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March 26, 2015

Colombia: Breaking the System

When Colombia’s orphans age out of government care, a local ministry is there to help them find skills, housing and purpose in their new-found freedom.

  • Prayer

    Jefferson Aguirre is one example of an orphan turning 18 and facing a lot of new freedoms and decisions. As Aguirre wrestles with some uncertainty, a group of neighborhood kids gather around him to pray God’s blessings over his life.

  • Birthday

    Jefferson Aguirre prepares to blow out the candles on the cake at a surprise birthday party. Aguirre recognizes the love and community he experiences at La Cueva, and even goes as far to call them his family.

  • Fellowship

    Casa St. Patrick is one of the many homes housing orphans around the city of Bogota. Sitting in the dining room, Aguirre enjoys a few moments with Jorge Enciso before leaving for the day.

Turning 18 can be a big deal, usually a landmark for a coming of age. But on this special birthday, orphans in Colombia are faced with a strange mix of freedom and fear.

Jefferson Aguirre’s 18th birthday was no different. He entered the dark living room, immediately greeted by loud singing from a room full of friends who continue to support Aguirre through the ups and downs of life in the Colombian child welfare system. Aguirre’s face showed a mix of embarrassment and elation, and as the song ended, Brian Avila walked up to hug Aguirre.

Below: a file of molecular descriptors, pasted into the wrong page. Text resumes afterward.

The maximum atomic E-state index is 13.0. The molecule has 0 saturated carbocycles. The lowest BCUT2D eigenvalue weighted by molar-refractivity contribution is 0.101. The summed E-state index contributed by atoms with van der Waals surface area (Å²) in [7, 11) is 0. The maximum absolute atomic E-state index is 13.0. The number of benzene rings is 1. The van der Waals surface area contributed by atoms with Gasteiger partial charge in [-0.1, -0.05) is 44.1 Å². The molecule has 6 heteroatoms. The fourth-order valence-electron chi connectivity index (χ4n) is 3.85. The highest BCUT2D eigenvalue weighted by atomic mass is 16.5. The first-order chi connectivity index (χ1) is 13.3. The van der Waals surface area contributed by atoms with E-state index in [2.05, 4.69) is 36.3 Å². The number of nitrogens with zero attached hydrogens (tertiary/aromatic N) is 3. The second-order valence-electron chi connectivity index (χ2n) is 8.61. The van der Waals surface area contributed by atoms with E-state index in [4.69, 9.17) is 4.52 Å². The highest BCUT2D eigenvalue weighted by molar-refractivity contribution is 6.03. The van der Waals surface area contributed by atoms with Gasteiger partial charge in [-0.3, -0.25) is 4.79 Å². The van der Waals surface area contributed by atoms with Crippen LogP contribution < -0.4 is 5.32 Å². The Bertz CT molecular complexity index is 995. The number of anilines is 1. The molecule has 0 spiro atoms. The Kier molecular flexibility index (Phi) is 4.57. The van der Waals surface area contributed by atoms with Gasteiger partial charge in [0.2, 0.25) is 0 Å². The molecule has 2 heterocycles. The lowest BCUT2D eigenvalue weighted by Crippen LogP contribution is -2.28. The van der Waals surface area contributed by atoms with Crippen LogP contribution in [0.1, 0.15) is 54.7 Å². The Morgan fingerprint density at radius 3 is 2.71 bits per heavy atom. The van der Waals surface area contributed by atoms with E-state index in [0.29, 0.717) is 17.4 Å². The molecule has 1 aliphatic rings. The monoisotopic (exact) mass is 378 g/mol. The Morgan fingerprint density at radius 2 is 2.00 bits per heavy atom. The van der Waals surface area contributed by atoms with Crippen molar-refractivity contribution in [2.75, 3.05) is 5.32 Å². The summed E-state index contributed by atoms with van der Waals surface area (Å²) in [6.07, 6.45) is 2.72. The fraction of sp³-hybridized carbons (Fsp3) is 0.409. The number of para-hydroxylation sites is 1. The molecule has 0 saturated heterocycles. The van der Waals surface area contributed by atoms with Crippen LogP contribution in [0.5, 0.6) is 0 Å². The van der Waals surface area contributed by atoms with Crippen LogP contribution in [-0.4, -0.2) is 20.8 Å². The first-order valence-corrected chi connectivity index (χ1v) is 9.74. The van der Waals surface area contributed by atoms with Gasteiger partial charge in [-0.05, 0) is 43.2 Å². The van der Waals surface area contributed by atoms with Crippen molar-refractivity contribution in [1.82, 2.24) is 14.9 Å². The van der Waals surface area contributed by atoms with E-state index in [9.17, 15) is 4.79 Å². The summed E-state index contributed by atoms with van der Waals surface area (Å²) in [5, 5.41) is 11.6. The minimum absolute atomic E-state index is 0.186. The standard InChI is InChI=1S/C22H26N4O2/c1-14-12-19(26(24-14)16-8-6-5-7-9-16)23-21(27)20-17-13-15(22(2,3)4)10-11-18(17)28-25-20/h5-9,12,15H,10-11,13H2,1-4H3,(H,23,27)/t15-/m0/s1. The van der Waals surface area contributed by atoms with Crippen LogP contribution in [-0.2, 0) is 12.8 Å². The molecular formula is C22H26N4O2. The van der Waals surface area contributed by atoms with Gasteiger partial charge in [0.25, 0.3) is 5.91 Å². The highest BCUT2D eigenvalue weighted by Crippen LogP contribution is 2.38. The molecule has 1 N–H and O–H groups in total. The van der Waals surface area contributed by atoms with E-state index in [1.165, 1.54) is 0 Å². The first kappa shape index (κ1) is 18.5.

Just a few years earlier, Avila celebrated his 18th birthday and faced an uncertain future. He stood outside of the institution providing him with food and shelter, knowing he could never go back. An orphan arriving at the cut-off age for government care, Avila was cast out into the world without family, a support system or skills. Looking around at the busy streets of Bogota, Colombia, he felt lost and alone. “I asked myself, ‘Where should I go? What should I do?’ I didn’t know how to do anything,” Avila says. The institutions did not teach Avila how to be a citizen or equip him with the tools to find housing or a job or pursue college. That day, as he took steps away from the one place that felt certain, Avila knew he had to figure out this life on his own.